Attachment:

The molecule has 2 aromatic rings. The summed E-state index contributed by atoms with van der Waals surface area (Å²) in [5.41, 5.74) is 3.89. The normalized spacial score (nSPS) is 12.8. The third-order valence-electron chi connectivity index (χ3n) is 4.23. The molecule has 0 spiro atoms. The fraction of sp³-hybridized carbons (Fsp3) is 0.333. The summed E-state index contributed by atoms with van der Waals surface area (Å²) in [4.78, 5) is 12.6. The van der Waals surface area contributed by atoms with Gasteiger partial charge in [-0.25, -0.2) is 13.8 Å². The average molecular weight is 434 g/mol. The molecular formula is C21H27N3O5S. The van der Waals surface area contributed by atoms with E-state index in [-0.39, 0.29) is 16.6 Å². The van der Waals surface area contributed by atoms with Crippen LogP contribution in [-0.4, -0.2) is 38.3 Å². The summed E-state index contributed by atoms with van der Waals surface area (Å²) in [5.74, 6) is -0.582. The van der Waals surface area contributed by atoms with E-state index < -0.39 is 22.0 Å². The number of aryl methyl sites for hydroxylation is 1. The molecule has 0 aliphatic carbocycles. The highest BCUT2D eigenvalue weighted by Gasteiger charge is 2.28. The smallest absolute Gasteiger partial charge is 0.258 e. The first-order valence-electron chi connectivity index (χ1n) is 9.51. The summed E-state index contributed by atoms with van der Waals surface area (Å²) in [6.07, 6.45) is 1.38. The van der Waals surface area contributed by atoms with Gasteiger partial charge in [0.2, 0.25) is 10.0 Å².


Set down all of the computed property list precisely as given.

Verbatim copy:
The molecule has 2 aromatic rings. The summed E-state index contributed by atoms with van der Waals surface area (Å²) in [5.41, 5.74) is 3.89. The normalized spacial score (nSPS) is 12.8. The third-order valence-electron chi connectivity index (χ3n) is 4.23. The molecule has 0 spiro atoms. The fraction of sp³-hybridized carbons (Fsp3) is 0.333. The summed E-state index contributed by atoms with van der Waals surface area (Å²) in [4.78, 5) is 12.6. The van der Waals surface area contributed by atoms with Gasteiger partial charge in [-0.25, -0.2) is 13.8 Å². The average molecular weight is 434 g/mol. The molecular formula is C21H27N3O5S. The van der Waals surface area contributed by atoms with E-state index in [-0.39, 0.29) is 16.6 Å². The van der Waals surface area contributed by atoms with Crippen LogP contribution in [-0.4, -0.2) is 38.3 Å². The summed E-state index contributed by atoms with van der Waals surface area (Å²) in [5.74, 6) is -0.582. The van der Waals surface area contributed by atoms with E-state index < -0.39 is 22.0 Å². The number of aryl methyl sites for hydroxylation is 1. The molecule has 0 aliphatic carbocycles. The highest BCUT2D eigenvalue weighted by Gasteiger charge is 2.28. The smallest absolute Gasteiger partial charge is 0.258 e. The first-order valence-electron chi connectivity index (χ1n) is 9.51. The summed E-state index contributed by atoms with van der Waals surface area (Å²) in [6.07, 6.45) is 1.38. The van der Waals surface area contributed by atoms with Gasteiger partial charge in [0.2, 0.25) is 10.0 Å².